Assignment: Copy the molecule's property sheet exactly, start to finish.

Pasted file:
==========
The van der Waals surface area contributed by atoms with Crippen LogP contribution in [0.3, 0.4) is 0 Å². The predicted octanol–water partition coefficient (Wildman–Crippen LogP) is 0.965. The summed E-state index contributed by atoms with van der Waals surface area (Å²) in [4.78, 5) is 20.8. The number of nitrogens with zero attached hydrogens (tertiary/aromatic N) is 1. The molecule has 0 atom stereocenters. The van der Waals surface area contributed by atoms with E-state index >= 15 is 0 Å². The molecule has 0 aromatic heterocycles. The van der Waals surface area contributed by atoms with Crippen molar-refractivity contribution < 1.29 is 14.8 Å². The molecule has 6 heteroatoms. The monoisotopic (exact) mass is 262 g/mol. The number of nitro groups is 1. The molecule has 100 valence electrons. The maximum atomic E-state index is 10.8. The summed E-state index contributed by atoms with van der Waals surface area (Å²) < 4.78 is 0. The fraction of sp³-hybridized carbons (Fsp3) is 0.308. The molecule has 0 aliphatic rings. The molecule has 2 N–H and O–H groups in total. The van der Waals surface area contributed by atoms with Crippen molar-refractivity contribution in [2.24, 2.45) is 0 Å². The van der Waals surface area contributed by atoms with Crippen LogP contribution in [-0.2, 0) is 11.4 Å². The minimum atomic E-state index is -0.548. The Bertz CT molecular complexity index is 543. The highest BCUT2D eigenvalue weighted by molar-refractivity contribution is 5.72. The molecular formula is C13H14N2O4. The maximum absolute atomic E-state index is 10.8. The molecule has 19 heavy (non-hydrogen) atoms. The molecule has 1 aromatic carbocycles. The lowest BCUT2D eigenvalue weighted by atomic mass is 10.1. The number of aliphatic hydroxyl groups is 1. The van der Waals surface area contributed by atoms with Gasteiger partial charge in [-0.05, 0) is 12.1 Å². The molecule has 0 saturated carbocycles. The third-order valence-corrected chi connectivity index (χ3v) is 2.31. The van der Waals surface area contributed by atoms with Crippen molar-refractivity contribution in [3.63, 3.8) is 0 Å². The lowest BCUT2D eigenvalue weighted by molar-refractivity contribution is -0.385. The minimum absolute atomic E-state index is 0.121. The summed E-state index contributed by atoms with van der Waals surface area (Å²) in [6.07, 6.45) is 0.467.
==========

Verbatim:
The van der Waals surface area contributed by atoms with Crippen LogP contribution in [0.3, 0.4) is 0 Å². The predicted octanol–water partition coefficient (Wildman–Crippen LogP) is 0.965. The summed E-state index contributed by atoms with van der Waals surface area (Å²) in [4.78, 5) is 20.8. The number of nitrogens with zero attached hydrogens (tertiary/aromatic N) is 1. The molecule has 0 atom stereocenters. The van der Waals surface area contributed by atoms with E-state index >= 15 is 0 Å². The molecule has 0 aromatic heterocycles. The van der Waals surface area contributed by atoms with Crippen molar-refractivity contribution < 1.29 is 14.8 Å². The molecule has 6 heteroatoms. The monoisotopic (exact) mass is 262 g/mol. The number of nitro groups is 1. The molecule has 100 valence electrons. The maximum atomic E-state index is 10.8. The summed E-state index contributed by atoms with van der Waals surface area (Å²) < 4.78 is 0. The fraction of sp³-hybridized carbons (Fsp3) is 0.308. The molecule has 0 aliphatic rings. The molecule has 2 N–H and O–H groups in total. The van der Waals surface area contributed by atoms with Crippen molar-refractivity contribution in [2.24, 2.45) is 0 Å². The van der Waals surface area contributed by atoms with Crippen LogP contribution in [-0.2, 0) is 11.4 Å². The minimum atomic E-state index is -0.548. The Bertz CT molecular complexity index is 543. The highest BCUT2D eigenvalue weighted by molar-refractivity contribution is 5.72. The molecular formula is C13H14N2O4. The maximum absolute atomic E-state index is 10.8. The molecule has 19 heavy (non-hydrogen) atoms. The molecule has 1 aromatic carbocycles. The lowest BCUT2D eigenvalue weighted by atomic mass is 10.1. The number of aliphatic hydroxyl groups is 1. The van der Waals surface area contributed by atoms with Gasteiger partial charge in [-0.05, 0) is 12.1 Å². The molecule has 0 saturated carbocycles. The third-order valence-corrected chi connectivity index (χ3v) is 2.31. The van der Waals surface area contributed by atoms with Crippen molar-refractivity contribution in [3.63, 3.8) is 0 Å². The lowest BCUT2D eigenvalue weighted by molar-refractivity contribution is -0.385. The minimum absolute atomic E-state index is 0.121. The summed E-state index contributed by atoms with van der Waals surface area (Å²) in [6.07, 6.45) is 0.467.